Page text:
Return to Headlines

CHS Senior MacKenzie Stacy is Sending Good Vibes to Those Who Need Them Most

Chelmsford Public Schools-Stacy Family

 

Senior MacKenzie Stacy has a message for those currently in care facilities separated from their loved ones over the holidays. Actually, she has more than 400 messages.

 

On very little notice, the Chelmsford High School senior is trying to brighten the coming days and weeks of as many people as possible – hospice patients, folks in long-term care and those in assisted living – by collecting and delivering greeting cards with positive messages, as many as she can.

 

“It was very last minute,” Ms. Stacy said Thursday. “Hopefully, we’ll get at least 200, but we do want a little more.”

 

Forgive Ms. Stacy’s modest prediction. In a matter of days, she collected 417 cards and notes, each with a unique message expressing heartfelt support and good wishes over the holidays.

 

The impetus came at the request of a family friend – a volunteer at Compassus, a hospice care facility in North Andover – to see if Ms. Stacy would create a few cards and notes, even handmade, to be given to those who need them most.

 

Within 24 hours, Ms. Stacy enlisted the help of her brother Bryce (a junior at CHS) and sister Brooke (a freshman, who made 50 homemade cards by Thursday evening), as well as the Give Club (of which Bryce is a member). She also splashed it on her social media networks and received 75 from her friends and another 40 from Parker Middle School students.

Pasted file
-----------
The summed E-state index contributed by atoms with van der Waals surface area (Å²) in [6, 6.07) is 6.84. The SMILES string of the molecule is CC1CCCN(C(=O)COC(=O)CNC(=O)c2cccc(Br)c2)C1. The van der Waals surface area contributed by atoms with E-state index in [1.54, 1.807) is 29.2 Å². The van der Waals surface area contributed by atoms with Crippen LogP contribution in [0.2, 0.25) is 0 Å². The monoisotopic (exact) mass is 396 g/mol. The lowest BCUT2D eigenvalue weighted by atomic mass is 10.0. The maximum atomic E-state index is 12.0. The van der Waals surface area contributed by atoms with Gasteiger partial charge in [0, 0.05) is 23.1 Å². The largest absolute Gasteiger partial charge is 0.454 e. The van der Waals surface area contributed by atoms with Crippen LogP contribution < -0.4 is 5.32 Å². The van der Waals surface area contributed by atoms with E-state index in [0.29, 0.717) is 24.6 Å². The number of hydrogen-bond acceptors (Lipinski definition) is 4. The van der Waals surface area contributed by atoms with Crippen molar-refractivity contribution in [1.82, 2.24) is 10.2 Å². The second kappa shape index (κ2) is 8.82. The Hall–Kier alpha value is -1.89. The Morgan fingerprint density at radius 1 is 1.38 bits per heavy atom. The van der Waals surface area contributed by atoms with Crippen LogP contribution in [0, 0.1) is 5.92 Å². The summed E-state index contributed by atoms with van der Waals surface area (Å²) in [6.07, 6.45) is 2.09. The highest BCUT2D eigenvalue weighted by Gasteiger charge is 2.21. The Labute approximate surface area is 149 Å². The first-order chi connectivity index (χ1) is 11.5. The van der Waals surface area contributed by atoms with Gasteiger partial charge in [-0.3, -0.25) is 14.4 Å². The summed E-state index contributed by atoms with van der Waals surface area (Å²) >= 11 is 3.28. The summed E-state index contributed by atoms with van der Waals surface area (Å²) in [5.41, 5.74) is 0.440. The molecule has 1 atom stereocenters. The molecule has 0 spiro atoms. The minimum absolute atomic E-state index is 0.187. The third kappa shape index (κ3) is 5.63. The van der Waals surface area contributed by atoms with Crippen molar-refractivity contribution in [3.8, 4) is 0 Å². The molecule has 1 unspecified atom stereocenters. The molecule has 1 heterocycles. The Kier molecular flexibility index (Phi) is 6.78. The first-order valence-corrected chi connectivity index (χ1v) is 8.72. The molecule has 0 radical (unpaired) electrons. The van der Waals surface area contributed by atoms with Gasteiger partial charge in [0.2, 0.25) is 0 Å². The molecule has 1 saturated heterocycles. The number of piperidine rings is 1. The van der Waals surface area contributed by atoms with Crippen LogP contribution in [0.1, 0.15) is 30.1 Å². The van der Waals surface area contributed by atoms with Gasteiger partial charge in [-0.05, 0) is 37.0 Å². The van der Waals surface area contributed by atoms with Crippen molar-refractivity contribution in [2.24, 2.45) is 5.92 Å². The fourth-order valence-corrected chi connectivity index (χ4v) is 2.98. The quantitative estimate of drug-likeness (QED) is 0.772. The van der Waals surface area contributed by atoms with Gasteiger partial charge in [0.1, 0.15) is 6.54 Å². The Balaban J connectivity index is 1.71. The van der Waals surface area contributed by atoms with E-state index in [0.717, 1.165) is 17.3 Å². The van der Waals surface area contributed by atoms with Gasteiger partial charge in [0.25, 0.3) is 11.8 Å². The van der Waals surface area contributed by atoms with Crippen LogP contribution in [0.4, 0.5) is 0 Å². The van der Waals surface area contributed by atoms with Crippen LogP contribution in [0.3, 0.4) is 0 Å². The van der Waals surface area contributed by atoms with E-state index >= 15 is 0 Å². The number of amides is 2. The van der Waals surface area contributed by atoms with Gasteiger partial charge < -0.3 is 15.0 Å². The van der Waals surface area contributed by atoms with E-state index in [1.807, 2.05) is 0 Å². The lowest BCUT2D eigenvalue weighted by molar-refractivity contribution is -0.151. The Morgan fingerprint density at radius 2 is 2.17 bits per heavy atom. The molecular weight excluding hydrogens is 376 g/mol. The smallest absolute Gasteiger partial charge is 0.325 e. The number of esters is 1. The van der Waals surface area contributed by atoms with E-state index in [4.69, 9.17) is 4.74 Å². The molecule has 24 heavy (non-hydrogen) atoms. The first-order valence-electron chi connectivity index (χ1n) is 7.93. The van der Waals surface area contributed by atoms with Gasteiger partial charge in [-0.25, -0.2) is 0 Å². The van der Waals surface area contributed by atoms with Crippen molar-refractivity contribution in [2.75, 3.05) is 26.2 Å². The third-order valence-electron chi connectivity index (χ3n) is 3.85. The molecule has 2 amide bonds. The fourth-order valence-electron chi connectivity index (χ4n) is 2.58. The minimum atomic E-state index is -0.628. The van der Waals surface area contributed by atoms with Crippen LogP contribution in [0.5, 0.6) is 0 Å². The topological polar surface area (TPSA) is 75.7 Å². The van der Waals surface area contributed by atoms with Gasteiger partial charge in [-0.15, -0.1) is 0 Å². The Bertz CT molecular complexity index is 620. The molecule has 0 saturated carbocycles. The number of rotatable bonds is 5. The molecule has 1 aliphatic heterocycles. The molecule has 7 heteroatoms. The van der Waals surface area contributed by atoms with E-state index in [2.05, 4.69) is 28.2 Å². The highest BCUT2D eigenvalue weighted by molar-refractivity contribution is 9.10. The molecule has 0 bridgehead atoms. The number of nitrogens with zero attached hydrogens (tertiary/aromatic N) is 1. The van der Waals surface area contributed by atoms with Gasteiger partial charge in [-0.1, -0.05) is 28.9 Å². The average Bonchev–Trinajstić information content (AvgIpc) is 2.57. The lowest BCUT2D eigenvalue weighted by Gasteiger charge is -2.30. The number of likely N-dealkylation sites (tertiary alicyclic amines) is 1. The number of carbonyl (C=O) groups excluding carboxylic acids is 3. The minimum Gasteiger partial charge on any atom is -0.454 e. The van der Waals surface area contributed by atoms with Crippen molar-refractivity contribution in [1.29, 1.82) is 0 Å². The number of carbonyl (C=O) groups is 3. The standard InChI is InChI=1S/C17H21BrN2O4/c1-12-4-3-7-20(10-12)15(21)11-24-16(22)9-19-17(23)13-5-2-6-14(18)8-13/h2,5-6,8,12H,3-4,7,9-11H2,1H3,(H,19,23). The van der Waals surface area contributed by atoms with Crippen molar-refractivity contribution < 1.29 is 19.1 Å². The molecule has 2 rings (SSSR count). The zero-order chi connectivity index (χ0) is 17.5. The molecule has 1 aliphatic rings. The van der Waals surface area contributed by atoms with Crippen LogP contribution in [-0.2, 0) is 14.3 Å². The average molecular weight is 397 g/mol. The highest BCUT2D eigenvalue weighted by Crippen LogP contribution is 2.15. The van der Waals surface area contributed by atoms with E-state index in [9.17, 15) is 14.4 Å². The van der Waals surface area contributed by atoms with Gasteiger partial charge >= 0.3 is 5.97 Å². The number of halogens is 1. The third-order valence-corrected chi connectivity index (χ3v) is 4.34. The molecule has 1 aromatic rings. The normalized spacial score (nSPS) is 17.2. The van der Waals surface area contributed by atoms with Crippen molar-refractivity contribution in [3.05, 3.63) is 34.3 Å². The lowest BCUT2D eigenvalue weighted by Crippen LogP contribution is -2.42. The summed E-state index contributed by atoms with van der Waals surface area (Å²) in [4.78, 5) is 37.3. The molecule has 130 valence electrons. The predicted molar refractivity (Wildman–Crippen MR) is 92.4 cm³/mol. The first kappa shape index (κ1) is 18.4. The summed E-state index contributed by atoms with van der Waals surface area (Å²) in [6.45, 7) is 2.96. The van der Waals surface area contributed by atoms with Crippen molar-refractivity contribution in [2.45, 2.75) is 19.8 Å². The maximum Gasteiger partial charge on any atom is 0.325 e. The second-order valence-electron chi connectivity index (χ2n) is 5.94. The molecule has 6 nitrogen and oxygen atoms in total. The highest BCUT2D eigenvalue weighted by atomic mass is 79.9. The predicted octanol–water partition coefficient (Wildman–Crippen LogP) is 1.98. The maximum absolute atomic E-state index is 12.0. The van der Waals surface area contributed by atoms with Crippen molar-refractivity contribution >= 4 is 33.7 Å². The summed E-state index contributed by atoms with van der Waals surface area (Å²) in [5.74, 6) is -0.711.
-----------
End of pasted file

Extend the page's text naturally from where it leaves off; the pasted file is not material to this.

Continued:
Keeping Covid-19 safety in mind, the cards and notes were dropped off at the Whittier House office, or left in home mailboxes on Friday, which Ms. Stacy retrieved over the weekend to be delivered on Monday. Though covid-19 restrictions prevent her from making personal deliveries, she could imagine her recipients’ reactions.

 

“When we were asked, we just wanted to bring some joy to those who can’t see their families,” she said. “We just want to make them happy and put a smile on their face.”

 

The messages were simple. Some wrote ‘Happy Holidays,’ ‘Merry Christmas,’ and ‘Thinking of you at this difficult time.’ Others created cards and notes with elaborate illustrations. However, it is the very gesture – letting a person in hospice care know that someone is thinking of them, pulling for them – that is most profound.

 

“MacKenzie is a super kid,” said John MacIsaac, Dean of the Whittier House. “She is such a thoughtful, caring and polite person who always puts others first. In response to me reaching out to the staff on her behalf for the cards, one of her previous teachers said it best, ‘MacKenzie is a good egg.’ We all can learn from students like this.”

 

The outpouring led to a nice problem: an overflow of cards and messages. In addition to the good folks at Compassus, Ms. Stacy set aside several for a family friend who will spend the holidays in care, away from family. She also provided many to the Power of Flowers Project of Tewksbury, which recycles bouquets of flowers and delivers them to care facilities and veterans homes.

 

This week those very folks will receive cards with their deliveries.